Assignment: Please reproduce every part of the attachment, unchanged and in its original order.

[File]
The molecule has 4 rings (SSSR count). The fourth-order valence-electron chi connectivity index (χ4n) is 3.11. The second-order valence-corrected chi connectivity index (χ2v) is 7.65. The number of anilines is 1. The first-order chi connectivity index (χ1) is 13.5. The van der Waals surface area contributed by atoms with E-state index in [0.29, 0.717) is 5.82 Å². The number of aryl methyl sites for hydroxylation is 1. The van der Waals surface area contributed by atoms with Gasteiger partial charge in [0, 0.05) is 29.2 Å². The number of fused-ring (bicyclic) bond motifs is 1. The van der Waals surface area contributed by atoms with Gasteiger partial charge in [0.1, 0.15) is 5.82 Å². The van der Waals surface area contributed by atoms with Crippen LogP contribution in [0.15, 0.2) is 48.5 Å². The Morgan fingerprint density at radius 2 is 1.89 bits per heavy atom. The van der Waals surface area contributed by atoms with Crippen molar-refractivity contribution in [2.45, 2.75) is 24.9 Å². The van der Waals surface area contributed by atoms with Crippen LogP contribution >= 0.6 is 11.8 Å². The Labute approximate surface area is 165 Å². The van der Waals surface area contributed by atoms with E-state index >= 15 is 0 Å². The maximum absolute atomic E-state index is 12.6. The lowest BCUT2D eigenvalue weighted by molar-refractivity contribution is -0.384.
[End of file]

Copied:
The molecule has 4 rings (SSSR count). The fourth-order valence-electron chi connectivity index (χ4n) is 3.11. The second-order valence-corrected chi connectivity index (χ2v) is 7.65. The number of anilines is 1. The first-order chi connectivity index (χ1) is 13.5. The van der Waals surface area contributed by atoms with E-state index in [0.29, 0.717) is 5.82 Å². The number of aryl methyl sites for hydroxylation is 1. The van der Waals surface area contributed by atoms with Gasteiger partial charge in [0, 0.05) is 29.2 Å². The number of fused-ring (bicyclic) bond motifs is 1. The van der Waals surface area contributed by atoms with Gasteiger partial charge in [0.1, 0.15) is 5.82 Å². The van der Waals surface area contributed by atoms with Crippen LogP contribution in [0.15, 0.2) is 48.5 Å². The Morgan fingerprint density at radius 2 is 1.89 bits per heavy atom. The van der Waals surface area contributed by atoms with Crippen molar-refractivity contribution in [2.45, 2.75) is 24.9 Å². The van der Waals surface area contributed by atoms with Crippen LogP contribution >= 0.6 is 11.8 Å². The Labute approximate surface area is 165 Å². The van der Waals surface area contributed by atoms with E-state index >= 15 is 0 Å². The maximum absolute atomic E-state index is 12.6. The lowest BCUT2D eigenvalue weighted by molar-refractivity contribution is -0.384.